In the years following publication of that article, venture philanthropy has come to be distinguished from traditional philanthropy in the way projects are selected and managed, according to Croson. A traditional foundation publicizes its grant-giving criteria and then waits for applications; a VP foundation actively seeks organizations that can benefit from its funding and expertise. (See related article on corporate philanthropy.)
VP foundations also tend to seek philanthropic start-ups rather than established organizations, just as venture capital firms fund business start-ups. A VP foundation tries to improve its overall results by building a portfolio of recipients that complement one another – an AIDS-research organization and an AIDS-education organization, for instance.
VP foundations tend to make longer commitments to recipients than do traditional foundations, and there usually is a more intense ongoing relationship, Croson adds. The foundation may put representatives on the recipients’ boards, for example. And the foundation offers professional and technical help.
The most controversial aspect of VP, according to Croson, is the focus on measures of performance. Many use the term “social return on investment,” or SROI. There might, for example, be an accounting of the number of jobs created or the number of people given training.
The four-year-old Durham, N.C.-basedSustainable Jobs Fund has a $17 million investment fund contributed by six organizations, including the Rockefeller Foundation, the Appalachian Regional Commission and Citibank. The fund is set up as a 10-year limited partnership.
All of the fund’s current 14 recipients, or “portfolio companies,” are intended to turn a profit. “We’re trying to use the tools of venture capital to achieve some social benefit,” says managing director Larry Waddell II.
One of the portfolio companies, for example, is Salvage Direct, a Titusville, Pa. company that provides an on-line auction for insurance companies to sell wrecked vehicles to salvage companies. Sustainable Jobs Fund initially put about $600,000 into Salvage Direct and holds a minority equity position and one of the six directorships, Waddell says. “We provide guidance and strategic assistance to the CEO.”
Salvage Direct is currently profitable, but the goal is to increase annual revenues, now about $3 million, to $30 million, at which point Sustainable Jobs Fund will sell out at a profit. Beyond that, the goal is to create 40 to 45 jobs over five years – the social return on investment.
While job creation is one of the performance metrics, the target is not an absolute requirement, Waddell says. But the results “will weigh heavily” on the fund’s decision about whether to provide additional financing.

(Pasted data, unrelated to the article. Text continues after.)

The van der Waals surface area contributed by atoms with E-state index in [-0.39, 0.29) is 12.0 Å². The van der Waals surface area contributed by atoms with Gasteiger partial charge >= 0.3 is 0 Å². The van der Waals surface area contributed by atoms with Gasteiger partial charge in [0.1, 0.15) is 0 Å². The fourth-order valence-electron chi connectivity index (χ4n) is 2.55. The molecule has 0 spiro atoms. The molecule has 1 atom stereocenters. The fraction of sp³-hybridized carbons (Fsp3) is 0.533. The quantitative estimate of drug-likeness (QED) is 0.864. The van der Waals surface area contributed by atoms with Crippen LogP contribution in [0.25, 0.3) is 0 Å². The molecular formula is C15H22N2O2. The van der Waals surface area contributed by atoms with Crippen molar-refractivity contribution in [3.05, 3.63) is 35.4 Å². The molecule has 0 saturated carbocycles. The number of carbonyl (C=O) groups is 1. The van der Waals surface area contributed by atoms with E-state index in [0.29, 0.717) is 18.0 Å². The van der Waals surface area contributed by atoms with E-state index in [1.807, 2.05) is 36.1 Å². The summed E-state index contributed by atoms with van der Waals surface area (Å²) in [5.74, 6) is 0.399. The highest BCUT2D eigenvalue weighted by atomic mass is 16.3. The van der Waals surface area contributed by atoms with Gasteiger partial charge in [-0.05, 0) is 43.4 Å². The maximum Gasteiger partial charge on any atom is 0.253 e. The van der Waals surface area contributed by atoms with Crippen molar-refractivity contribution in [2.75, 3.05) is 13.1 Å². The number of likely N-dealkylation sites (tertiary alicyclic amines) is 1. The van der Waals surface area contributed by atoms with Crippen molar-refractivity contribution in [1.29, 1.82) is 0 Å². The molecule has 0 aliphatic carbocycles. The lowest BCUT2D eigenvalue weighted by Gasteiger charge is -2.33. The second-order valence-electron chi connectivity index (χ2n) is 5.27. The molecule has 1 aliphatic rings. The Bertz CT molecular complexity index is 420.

Another VP foundation, NESsT Venture Fund, finances a string of philanthropies in Chile and Central Europe.
“The way we approach our work is it’s a very close relationship with the organization,” says co-founder and CEO Lee Davis. “Typically, before we even provide any financial support, we have worked with the organization anywhere from six months to a year. And then when they enter the portfolio there is even more contact.”
The goal is to help the organization achieve financial returns that can be used to improve its social returns, according to Davis. In some cases, the profit-making venture is related to the social goals. NESsT, for example, supports a Czech endeavor called P-Centrum that provides treatment and post-treatment help to recovering drug addicts. NESsT helped the organization develop a wood-sculpting business that builds benches and other structures for children’s playgrounds. The goal is to make money and teach skills to P-Centrum clients.
In another project, NESsT has helped a Czech organization called Betlem establish a for-profit construction and renovation business. This enterprise was picked because Betlem had a number of staffers with construction skills. But the construction business’s sole purpose is to make money – it has no direct connection to Betlem’s charitable mission of caring for people with disabilities.
Davis notes that there is nothing new about a philanthropy looking for ways to raise money aside from seeking donations. Museums have gift shops, and many organizations have long sold items such as coffee mugs and tee shirts. “Now it’s just becoming integrated into how non-profits try to finance their work in addition to traditional fundraising,” he says. “We’re just trying to get away from this one-size-fits-all way of funding nonprofits.”
Reinforcing Basic Principles
Some critics argue that venture philanthropy is just a fancy name for practices that well-run charities and foundations have always employed.
Writing in the May 2, 2002 edition of The Chronicle of Philanthropy, Mark R. Kramer, founder of the Center for Effective Philanthropy in Cambridge, Mass., characterizes VP as a fad underwritten by venture capitalists who got rich in the stock bubble of the 1990s and blithely assumed they could transfer their skills to a field in which they had no experience.
“Young entrepreneurs became our heroes, and we hailed a new breed of ‘social entrepreneurs’ to bring the magic of this success to charities and foundations,” he says. As it turned out, it was a market bubble that made these people look good, and few were really the geniuses they appeared to be.
While venture capitalists expect to cash out at a profit, charitable work is not in itself profitable and will therefore always depend on donations, he argues.
“Interestingly, the three main elements of venture philanthropy – building operating capacity, close engagement between donors and recipients, and clear performance expectations – are not new at all,” he writes. “Many would argue that those have been among the trademarks of effective philanthropists for decades, and that they were well on the rise long before venture philanthropy gained public attention … What seems so new about venture philanthropy may have been the sizzle, not the content.”
Still, he acknowledges that venture philanthropies, despite the modest size of the field, have managed to “reinforce a few basic principles of effective philanthropy that were already emerging.”
Venture philanthropies have underscored the fact that helping others is not simply a matter of dispersing money but of making a deep, long-term commitment and casting a hard eye on results.